Last February, huge protests erupted in my hometown of Madison, Wisconsin over the governor’s proposed budget bill that would strip unions of many rights. Among the many “If You Can Read This Thank a Teacher” and “Stop the Attack on Worker Rights” signs, there were a surprising number of signs like the one below.
Regardless of whether or not Governor Walker deceived Wisconsin voters, this sentiment brings up an interesting issue: the role of representatives in regards to their constituency.
John F. Kennedy lays this issue out clearly in his book, Profiles in Courage1. Should representatives merely serve as a “seismograph to record shifts in popular opinion” (p.15)? Or are they “entitled to ignore the demands of [their] constituents” (p.11)? He concludes that voters vote for candidates they trust to make the right decisions for their constituency as a part of the nation’s best interests. I think that it is fair to assume that Kennedy didn’t just decide that on his own, many political theorists, including many we have studied, probably influenced his thinking.
The theories of liberalism and liberal democracy, influenced by Locke’s pro-participation stance, are based on a belief that individuals are the best judges of their own good, and that democratic decisions are more stable than decisions of an individual. This would seem to support the “seismograph” view—that representatives should listen to their constituencies and simply act as an envoy between them and the government. However, as a simple messenger, a representative would undoubtedly become a tool of the majority. And even Mill, a famous liberal, doubted utilitarianism because of a fear of a tyranny of the majority.
While liberalism offers a slightly muddled opinion, classical Conservatism is directly opposed to absolute deference to the constituency. Influenced by the Hobbesian view that the people authorize a ruler to rule on behalf of them because people are too stupid and lazy to keep up with politics, Burke argues that a good politician decides for himself. Think of it in terms of any other profession. A doctor or an electrician acting on the advise of a layperson is dangerous, so why wouldn’t it be dangerous for a politician to do the same? Conservatives argue that politicians are trained to do their jobs, and have access to more information than the common people, they are therefore in a position to make a much better decision than their constituents.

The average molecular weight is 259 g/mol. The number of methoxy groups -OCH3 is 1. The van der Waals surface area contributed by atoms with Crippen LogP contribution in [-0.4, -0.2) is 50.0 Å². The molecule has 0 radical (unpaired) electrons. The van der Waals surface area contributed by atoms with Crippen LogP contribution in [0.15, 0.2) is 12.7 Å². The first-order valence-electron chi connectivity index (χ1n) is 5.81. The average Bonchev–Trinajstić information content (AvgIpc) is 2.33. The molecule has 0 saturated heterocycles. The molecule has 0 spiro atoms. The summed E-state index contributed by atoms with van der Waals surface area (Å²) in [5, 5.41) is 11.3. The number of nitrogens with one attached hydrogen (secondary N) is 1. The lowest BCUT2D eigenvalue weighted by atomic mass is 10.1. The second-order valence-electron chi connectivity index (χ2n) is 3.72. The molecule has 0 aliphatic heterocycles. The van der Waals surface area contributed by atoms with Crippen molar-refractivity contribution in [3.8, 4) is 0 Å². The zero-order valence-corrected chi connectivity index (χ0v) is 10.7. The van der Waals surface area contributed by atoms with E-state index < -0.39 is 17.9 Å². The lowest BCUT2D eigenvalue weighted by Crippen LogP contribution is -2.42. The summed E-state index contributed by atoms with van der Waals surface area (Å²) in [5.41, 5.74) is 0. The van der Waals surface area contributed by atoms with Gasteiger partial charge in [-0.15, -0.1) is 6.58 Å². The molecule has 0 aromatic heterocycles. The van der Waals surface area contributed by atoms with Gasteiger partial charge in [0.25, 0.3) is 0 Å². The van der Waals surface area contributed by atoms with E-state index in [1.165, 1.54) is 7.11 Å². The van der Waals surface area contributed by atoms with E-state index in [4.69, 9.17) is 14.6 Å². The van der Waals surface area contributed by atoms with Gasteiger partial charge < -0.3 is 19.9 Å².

Kennedy reconciles these liberal and conservative views in the context of US government, saying, “The voters selected us, in short, because they had confidence in our judgment and our ability to exercise that judgment from a position where we could determine what were their own best interests” (p. 15) and following that his view that politicians expect “their constituents to be the final judges of the wisdom of their course” (p. 15). In saying this, Kennedy acknowledges that politicians are usually in a better place to make decisions than their constituents, but doesn’t count the common people out of the decision making all together. Is this the correct goal to aim for? Have we really accomplished this in America?
1References in this post are to: Kennedy, John F., Profiles in Courage. Harper Perennial Modern Classics, 2006.